“They shall grow not old, as we that are left grow old;
Age shall not weary them, nor the years condemn.
At the going down of the sun and in the morning
We will remember them.”
The haunting words of Robert Laurence Binyon evoke a visceral response for Australians and New Zealanders as we approach Anzac Day and honour the fallen on the date which symbolises a baptism of fire for our nations. These lines are part of a larger work, originally referred to English soldiers and were published in September of 1914, (seven months before the landing at Gallipoli). They have become indelibly associated with the Anzacs, and as familiar to us as the words of our national anthem.
As we sit here, with bellies full of Easter goodies and (hopefully) basking in the warmth of celebrations with family and friends over the long weekend, it is good to think of what we owe to those whose blood and sacrifice have long kept our land safe. That is why we will pause in silence at dawn services around the country. It is not to celebrate war or endorse the misery that flows from it, but to remember the fallen and those who returned. It is to remember the debt we owe and to reflect on war’s horrible cost and understand why we shouldn’t allow it to happen again.
It is hard to find a family in Australia which has not been touched by war, partly because we have seen a lot for such a young country. The First World War, of course, occurred in our infancy as a nation, and took many of our bravest and best from us. From a population of under 5 million, 416,809 men enlisted, 60,000 were killed and 156,000 wounded, gassed or captured.
Those figures are literally astonishing. Over 8% of our entire population served in the armed forces; 1.2% of all Australians in existence at the time were killed, and another 3% endured significant trauma from the conflict. That number would not include those who suffered what was then called shell-shock and would now be described as PTSD.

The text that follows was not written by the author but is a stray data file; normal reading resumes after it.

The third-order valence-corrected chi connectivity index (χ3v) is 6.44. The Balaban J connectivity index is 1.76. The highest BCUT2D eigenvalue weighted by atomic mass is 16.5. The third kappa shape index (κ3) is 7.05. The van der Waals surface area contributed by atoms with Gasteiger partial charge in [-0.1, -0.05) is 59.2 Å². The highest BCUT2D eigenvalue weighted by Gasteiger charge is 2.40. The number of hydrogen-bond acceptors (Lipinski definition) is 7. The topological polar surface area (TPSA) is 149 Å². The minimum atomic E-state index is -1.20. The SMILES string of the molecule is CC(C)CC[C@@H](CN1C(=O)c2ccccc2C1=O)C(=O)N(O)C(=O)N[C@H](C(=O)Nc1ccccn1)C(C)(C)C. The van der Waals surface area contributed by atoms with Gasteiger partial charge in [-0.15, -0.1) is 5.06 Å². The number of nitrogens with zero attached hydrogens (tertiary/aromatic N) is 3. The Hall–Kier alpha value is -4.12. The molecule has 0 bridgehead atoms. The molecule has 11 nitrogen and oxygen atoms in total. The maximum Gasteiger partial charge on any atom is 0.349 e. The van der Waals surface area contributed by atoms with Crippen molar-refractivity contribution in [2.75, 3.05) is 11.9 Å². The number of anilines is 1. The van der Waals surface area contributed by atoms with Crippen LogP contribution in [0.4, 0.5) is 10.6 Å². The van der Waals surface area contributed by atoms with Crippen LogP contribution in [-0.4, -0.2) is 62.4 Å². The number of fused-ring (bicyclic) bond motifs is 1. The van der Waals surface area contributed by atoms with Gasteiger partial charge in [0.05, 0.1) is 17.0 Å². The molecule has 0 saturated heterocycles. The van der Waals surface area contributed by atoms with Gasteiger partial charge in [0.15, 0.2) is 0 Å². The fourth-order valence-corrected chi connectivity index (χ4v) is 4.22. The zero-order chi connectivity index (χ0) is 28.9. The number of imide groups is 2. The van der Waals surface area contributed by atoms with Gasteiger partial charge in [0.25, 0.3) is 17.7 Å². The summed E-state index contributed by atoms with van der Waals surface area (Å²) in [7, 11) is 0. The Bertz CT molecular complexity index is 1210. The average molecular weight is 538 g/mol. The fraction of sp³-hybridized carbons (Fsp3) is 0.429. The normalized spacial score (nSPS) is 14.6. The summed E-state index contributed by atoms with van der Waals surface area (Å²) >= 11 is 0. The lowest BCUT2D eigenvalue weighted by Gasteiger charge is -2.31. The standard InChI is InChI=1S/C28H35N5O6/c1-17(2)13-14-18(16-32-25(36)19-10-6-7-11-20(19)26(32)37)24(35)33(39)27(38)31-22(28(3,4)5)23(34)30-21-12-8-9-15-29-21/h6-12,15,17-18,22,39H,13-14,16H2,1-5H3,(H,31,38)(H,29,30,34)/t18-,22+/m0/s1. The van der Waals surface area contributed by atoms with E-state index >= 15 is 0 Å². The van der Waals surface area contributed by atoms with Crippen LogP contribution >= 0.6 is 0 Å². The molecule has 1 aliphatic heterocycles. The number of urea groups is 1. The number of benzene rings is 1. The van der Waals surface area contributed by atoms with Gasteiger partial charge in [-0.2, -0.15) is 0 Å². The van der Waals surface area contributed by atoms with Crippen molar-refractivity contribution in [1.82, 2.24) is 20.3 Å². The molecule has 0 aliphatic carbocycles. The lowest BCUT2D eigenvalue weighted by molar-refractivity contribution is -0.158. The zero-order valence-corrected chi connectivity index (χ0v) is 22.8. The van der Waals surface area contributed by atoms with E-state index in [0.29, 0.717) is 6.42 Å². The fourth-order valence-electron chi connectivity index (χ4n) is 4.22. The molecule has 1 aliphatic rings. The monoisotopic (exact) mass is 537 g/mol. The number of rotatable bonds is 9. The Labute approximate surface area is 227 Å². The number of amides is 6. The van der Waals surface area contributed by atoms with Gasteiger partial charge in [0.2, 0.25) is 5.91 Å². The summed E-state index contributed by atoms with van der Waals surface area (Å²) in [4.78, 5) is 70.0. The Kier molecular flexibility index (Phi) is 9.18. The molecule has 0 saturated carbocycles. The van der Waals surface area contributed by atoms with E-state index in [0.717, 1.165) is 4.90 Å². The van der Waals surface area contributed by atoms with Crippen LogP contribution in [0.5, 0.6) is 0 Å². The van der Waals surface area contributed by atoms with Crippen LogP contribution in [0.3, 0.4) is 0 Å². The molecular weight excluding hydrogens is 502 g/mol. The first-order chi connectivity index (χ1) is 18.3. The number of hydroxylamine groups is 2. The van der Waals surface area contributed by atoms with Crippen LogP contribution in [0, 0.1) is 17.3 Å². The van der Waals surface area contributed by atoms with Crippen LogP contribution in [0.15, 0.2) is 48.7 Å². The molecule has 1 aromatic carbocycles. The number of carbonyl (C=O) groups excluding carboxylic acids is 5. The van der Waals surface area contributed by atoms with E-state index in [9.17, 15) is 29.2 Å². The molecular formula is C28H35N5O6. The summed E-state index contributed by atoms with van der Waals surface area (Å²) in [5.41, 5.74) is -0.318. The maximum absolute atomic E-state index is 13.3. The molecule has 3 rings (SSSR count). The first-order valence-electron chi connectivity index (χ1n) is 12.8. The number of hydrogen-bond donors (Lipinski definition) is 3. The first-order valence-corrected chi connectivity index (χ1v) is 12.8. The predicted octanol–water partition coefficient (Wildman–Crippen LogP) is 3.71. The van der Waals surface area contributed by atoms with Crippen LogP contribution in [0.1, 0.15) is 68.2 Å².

That war was meant to be the war that ended all wars, but of course it did not, and Australians continued to fight — World War 2, which saw our shores directly threatened (the Japanese dropped more bombs on Darwin than they did on Pearl Harbour), Korea, Vietnam, Afghanistan, Iraq — no wonder most of us have been touched by war.
On Anzac Day I will be thinking of all those who have served and protected our country, and I’ll be silently thanking them. I will think of the uncles that I never knew, like my uncle John Potts whose plane crashed into the side of a mountain in Bougainville while dropping supplies to the coast watchers below. When I was growing up everyone talked of an uncle who died in the war, and of course they were always uncles; they didn’t get the chance to be husbands and fathers.
I will think of them, and their courage, and I will raise a glass to their memory. Then, I will revel in the freedom they gave us. I’ll enjoy time with my family and friends in the safe, happy land that is their legacy — and I urge you to do the same. I don’t think the Anzacs and their later counterparts would want us to wallow in sorrow or mourning. I think they would want us to acknowledge their efforts and then get back to the good old Aussie tradition of enjoying life.
Finally, to those who have served, and those who serve today, my heartfelt thanks; you all do your country proud.